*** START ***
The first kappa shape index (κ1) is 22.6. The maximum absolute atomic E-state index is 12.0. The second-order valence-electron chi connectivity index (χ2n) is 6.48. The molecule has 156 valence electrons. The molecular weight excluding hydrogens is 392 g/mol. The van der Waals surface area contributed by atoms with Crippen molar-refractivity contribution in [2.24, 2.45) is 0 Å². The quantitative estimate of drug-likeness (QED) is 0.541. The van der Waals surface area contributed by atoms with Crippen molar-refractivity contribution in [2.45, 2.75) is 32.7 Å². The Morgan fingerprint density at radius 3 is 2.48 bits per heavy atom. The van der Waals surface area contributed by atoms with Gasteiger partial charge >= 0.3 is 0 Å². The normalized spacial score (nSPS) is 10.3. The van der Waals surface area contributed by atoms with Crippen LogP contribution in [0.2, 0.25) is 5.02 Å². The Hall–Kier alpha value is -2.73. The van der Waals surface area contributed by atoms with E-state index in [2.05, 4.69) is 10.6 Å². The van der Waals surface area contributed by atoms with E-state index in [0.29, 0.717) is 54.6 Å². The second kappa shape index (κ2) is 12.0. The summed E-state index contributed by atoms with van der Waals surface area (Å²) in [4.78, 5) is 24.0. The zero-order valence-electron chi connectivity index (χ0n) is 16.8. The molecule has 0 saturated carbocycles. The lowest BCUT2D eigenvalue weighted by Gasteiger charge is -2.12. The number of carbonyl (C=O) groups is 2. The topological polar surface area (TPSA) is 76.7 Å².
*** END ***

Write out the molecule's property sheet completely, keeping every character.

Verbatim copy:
The first kappa shape index (κ1) is 22.6. The maximum absolute atomic E-state index is 12.0. The second-order valence-electron chi connectivity index (χ2n) is 6.48. The molecule has 156 valence electrons. The molecular weight excluding hydrogens is 392 g/mol. The van der Waals surface area contributed by atoms with Crippen molar-refractivity contribution in [2.24, 2.45) is 0 Å². The quantitative estimate of drug-likeness (QED) is 0.541. The van der Waals surface area contributed by atoms with Crippen molar-refractivity contribution in [2.45, 2.75) is 32.7 Å². The Morgan fingerprint density at radius 3 is 2.48 bits per heavy atom. The van der Waals surface area contributed by atoms with Gasteiger partial charge >= 0.3 is 0 Å². The normalized spacial score (nSPS) is 10.3. The van der Waals surface area contributed by atoms with Crippen LogP contribution in [0.2, 0.25) is 5.02 Å². The Hall–Kier alpha value is -2.73. The van der Waals surface area contributed by atoms with E-state index in [2.05, 4.69) is 10.6 Å². The van der Waals surface area contributed by atoms with E-state index in [0.29, 0.717) is 54.6 Å². The second kappa shape index (κ2) is 12.0. The summed E-state index contributed by atoms with van der Waals surface area (Å²) in [4.78, 5) is 24.0. The zero-order valence-electron chi connectivity index (χ0n) is 16.8. The molecule has 0 saturated carbocycles. The lowest BCUT2D eigenvalue weighted by Gasteiger charge is -2.12. The number of carbonyl (C=O) groups is 2. The topological polar surface area (TPSA) is 76.7 Å².